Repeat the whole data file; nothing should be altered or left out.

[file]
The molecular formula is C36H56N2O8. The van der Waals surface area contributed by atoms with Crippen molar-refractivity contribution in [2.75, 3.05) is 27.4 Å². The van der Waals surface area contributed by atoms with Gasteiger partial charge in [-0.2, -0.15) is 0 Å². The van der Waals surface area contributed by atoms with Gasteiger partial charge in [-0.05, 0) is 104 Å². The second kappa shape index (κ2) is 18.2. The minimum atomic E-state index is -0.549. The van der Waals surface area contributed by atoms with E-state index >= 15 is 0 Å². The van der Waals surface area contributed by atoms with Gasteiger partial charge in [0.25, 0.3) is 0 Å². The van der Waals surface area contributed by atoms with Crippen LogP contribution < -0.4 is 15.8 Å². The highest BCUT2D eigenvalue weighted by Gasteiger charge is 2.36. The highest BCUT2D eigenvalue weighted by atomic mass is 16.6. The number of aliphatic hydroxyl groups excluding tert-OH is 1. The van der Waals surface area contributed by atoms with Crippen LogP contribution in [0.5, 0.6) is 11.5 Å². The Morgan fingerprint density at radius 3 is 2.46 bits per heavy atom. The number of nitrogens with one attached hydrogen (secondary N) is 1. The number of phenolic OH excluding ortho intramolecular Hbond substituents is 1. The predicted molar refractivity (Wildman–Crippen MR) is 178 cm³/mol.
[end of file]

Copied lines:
The molecular formula is C36H56N2O8. The van der Waals surface area contributed by atoms with Crippen molar-refractivity contribution in [2.75, 3.05) is 27.4 Å². The van der Waals surface area contributed by atoms with Gasteiger partial charge in [-0.2, -0.15) is 0 Å². The van der Waals surface area contributed by atoms with Gasteiger partial charge in [-0.05, 0) is 104 Å². The second kappa shape index (κ2) is 18.2. The minimum atomic E-state index is -0.549. The van der Waals surface area contributed by atoms with E-state index >= 15 is 0 Å². The van der Waals surface area contributed by atoms with Gasteiger partial charge in [0.25, 0.3) is 0 Å². The van der Waals surface area contributed by atoms with Crippen LogP contribution < -0.4 is 15.8 Å². The highest BCUT2D eigenvalue weighted by Gasteiger charge is 2.36. The highest BCUT2D eigenvalue weighted by atomic mass is 16.6. The number of aliphatic hydroxyl groups excluding tert-OH is 1. The van der Waals surface area contributed by atoms with Crippen LogP contribution in [0.5, 0.6) is 11.5 Å². The Morgan fingerprint density at radius 3 is 2.46 bits per heavy atom. The number of nitrogens with one attached hydrogen (secondary N) is 1. The number of phenolic OH excluding ortho intramolecular Hbond substituents is 1. The predicted molar refractivity (Wildman–Crippen MR) is 178 cm³/mol.